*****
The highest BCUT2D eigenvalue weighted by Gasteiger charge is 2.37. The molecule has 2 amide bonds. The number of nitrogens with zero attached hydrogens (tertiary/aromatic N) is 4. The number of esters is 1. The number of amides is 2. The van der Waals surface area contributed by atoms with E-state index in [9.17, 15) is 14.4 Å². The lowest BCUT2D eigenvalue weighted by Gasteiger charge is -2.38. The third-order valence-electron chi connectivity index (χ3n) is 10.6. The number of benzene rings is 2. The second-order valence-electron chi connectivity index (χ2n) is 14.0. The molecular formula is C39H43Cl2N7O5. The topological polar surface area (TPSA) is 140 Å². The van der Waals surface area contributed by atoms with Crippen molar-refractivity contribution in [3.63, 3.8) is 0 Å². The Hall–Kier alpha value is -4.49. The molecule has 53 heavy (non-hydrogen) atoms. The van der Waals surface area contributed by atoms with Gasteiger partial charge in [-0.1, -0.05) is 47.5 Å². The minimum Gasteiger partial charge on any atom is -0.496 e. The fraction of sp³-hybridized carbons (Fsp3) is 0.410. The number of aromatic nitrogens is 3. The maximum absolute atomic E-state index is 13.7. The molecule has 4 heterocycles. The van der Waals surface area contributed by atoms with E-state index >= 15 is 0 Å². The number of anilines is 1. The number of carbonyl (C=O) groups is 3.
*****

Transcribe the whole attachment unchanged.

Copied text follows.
The highest BCUT2D eigenvalue weighted by Gasteiger charge is 2.37. The molecule has 2 amide bonds. The number of nitrogens with zero attached hydrogens (tertiary/aromatic N) is 4. The number of esters is 1. The number of amides is 2. The van der Waals surface area contributed by atoms with E-state index in [9.17, 15) is 14.4 Å². The lowest BCUT2D eigenvalue weighted by Gasteiger charge is -2.38. The third-order valence-electron chi connectivity index (χ3n) is 10.6. The number of benzene rings is 2. The second-order valence-electron chi connectivity index (χ2n) is 14.0. The molecular formula is C39H43Cl2N7O5. The topological polar surface area (TPSA) is 140 Å². The van der Waals surface area contributed by atoms with Crippen molar-refractivity contribution in [3.63, 3.8) is 0 Å². The Hall–Kier alpha value is -4.49. The molecule has 53 heavy (non-hydrogen) atoms. The van der Waals surface area contributed by atoms with Gasteiger partial charge in [-0.1, -0.05) is 47.5 Å². The minimum Gasteiger partial charge on any atom is -0.496 e. The fraction of sp³-hybridized carbons (Fsp3) is 0.410. The number of aromatic nitrogens is 3. The maximum absolute atomic E-state index is 13.7. The molecule has 4 heterocycles. The van der Waals surface area contributed by atoms with E-state index >= 15 is 0 Å². The number of anilines is 1. The number of carbonyl (C=O) groups is 3.